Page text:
Crossing No Man’s Land: Why I’ve Waited My Whole Life For Wonder Woman
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I have waited my entire life for the Wonder Woman movie.
I didn’t read the comics, and I only somewhat saw the television show, even though I was the right age and generation to have grown up watching it. I suspect something else was on during the time she aired and I was overruled, not allowed to see. I didn’t have a huge draw to her at the time, though, so I didn’t push. I was highly aware of Wonder Woman, though. I always knew who she was. Like Princess Leia in Star Wars, in the world of super heroes, Wonder Woman was the girl. There was only one. Oh, there were others, sort of, but she was the one, the best one, the one who mattered. She was always strong. It didn’t matter how ridiculous her outfit or how pouty her lips. My image of Wonder Woman was always that she was strong. She was the representation of women, the only one we had, and she was strong.
As I grew older and stumbled into the history and importance of super heroes, I learned more about Wonder Woman and appreciated her in a new way. I’ve learned how she’s been a staunch feminist even when it should have been impossible for her to be so. I’ve learned she’s queer. I’ve learned the beautiful, intricate ways her character has grown over the years, and I’ve come to love her as a symbol not only for women but for queer women, for forward thinking people, for strength, for change, for love.
And like so many people, I have wondered where in the hell has her movie been.
I went to Batman vs. Superman expressly to see Wonder Woman, and she was the only good thing about the film. She was amazing in it, to the point that I have to think Jenkins directed her scenes. During that movie I was mostly annoyed, thinking how many damn bat movies and Superman reboots have I sat through and now, finally, I get ten minutes of Wonder Woman, drips from a faucet.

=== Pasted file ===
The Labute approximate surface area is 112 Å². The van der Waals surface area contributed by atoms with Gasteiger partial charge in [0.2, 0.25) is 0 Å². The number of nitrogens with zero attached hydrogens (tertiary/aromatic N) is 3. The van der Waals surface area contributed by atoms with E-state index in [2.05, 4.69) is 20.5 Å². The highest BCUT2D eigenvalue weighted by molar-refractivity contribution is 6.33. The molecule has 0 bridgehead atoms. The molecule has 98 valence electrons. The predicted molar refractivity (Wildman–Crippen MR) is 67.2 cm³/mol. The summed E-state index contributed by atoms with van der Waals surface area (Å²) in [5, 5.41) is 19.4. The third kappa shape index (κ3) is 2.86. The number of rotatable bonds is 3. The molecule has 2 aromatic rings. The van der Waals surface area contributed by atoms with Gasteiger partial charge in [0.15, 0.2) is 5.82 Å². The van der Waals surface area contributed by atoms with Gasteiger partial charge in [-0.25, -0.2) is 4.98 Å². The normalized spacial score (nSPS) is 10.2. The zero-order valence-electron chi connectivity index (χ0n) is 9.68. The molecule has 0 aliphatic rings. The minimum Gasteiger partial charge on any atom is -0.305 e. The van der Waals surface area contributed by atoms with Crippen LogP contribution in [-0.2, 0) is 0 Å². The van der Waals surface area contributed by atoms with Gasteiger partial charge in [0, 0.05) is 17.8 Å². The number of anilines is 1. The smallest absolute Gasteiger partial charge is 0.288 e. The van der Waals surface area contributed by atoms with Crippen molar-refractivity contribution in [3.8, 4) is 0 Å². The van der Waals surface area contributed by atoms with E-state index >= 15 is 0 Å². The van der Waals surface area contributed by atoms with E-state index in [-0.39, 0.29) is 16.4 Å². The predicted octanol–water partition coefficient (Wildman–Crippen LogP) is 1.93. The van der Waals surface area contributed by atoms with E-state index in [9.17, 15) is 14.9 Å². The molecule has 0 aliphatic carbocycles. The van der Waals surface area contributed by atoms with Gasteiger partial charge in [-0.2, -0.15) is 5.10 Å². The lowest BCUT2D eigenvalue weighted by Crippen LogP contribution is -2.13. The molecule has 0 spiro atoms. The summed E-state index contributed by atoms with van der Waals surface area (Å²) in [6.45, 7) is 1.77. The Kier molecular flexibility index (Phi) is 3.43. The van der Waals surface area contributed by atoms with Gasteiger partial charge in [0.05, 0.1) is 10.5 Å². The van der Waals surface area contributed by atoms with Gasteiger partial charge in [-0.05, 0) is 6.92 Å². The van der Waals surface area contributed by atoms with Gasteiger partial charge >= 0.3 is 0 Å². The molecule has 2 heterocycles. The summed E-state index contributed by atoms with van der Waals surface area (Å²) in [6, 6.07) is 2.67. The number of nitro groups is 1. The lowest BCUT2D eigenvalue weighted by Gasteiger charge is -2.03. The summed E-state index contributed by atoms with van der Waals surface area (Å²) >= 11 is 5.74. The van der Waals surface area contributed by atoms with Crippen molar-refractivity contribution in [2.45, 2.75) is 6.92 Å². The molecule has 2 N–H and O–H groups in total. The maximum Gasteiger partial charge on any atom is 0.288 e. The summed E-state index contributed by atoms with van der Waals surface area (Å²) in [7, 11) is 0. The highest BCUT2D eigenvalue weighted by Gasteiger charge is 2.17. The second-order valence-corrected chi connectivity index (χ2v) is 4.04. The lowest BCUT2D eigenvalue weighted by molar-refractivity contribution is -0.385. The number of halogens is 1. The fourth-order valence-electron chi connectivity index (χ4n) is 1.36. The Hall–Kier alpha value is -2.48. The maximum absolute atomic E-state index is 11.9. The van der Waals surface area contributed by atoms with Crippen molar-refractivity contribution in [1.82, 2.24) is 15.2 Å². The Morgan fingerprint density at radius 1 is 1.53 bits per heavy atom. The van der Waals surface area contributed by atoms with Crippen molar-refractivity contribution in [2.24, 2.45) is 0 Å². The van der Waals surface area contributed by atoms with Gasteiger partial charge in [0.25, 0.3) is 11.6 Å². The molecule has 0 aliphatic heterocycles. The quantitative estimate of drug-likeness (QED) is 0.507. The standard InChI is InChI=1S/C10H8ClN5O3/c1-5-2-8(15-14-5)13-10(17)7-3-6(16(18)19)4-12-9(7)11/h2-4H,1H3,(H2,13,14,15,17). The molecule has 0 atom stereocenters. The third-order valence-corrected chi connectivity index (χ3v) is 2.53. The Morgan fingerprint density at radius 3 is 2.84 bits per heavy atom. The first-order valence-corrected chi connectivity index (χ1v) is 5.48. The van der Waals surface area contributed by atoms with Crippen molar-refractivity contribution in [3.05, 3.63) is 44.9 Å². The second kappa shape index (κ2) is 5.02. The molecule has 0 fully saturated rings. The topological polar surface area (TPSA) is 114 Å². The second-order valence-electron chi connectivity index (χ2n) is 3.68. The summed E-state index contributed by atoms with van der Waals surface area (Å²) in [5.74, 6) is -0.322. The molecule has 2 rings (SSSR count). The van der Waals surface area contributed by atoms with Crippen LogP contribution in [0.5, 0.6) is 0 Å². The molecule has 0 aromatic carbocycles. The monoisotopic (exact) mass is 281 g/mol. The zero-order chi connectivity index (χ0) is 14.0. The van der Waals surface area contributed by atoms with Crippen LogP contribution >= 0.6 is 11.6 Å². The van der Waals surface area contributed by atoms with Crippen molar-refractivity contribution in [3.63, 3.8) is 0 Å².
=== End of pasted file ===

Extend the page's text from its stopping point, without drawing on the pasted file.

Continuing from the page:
But now we have a whole film. An entire film. And I have seen it twice.
Here are some of the reasons the film was so moving to me, why I cried both times I saw it, why I feel, for Western women, this movie is a watershed, a must-see.
How many battle scenes have women sat through where men bulged up and whaled on each other for twenty minutes, blowup up cars and in general being macho? At this point they start and we think, “Oh, the battle sequence” and you could pretty much go get popcorn because it’s just going to kill time. It’s directors masturbating more often than not.
In Wonder Woman, the battle scenes are all about women, and in a way you’ve never seen. Not even like Mad Max, which wasn’t half bad either. There’s slo-mo and tank flipping and crazy-ass battle mojo and it’s all, every time, about the ladies. Amazons and Wonder Woman, every time. The camera follows them, focuses on them. The scenes are built around them. The other characters work to make sure the women are the focal point of the scenes.
This isn’t something I’ve ever seen before in my life.
But we get to see the battle, and it’s amazing. These women are machines. They fly through the air, literally, repelling on ropes and shooting arrows as they sail through the air, hitting their target without issue. Sometimes they shoot two or three arrows at once and still hit their enemies. They throw knives while twisting midair, kick up sand and throw a spear. The generals and even the queen join the battle and fight in the middle of the melee, and it is stunning. I wish it would have gone on for twenty five minutes.
The best part is the general, Wonder Woman’s aunt Antiope, is played by Robin Wright, the Princess Bride. So it’s the Princess Brid being so fucking badass on that beach. I literally could watch that Amazon battle all day. I really need the sequel to have another Amazon battle. Desperately.
Wonder Woman herself though has some pretty badass moments. She doesn’t get them in right away–she trains with Antiope, yes, but it takes her some time to get her licks in, because the whole theme of the movie is she didn’t really understand who she was and what her role in the world was at this time, and while she knew how to fight, she didn’t know her own strength quite yet. But she has help, and let’s get to that.
Steve Trevor, Supportive Partner
When I heard they were going to use Steve Trevor in the movie, I was disappointed, because while I knew he was canon, I worried it would turn into him mansplaining her or overshadowing her or basically fucking stuff up. Instead, what Steve Trevor did in Wonder Woman was support the crap out of his demigoddess.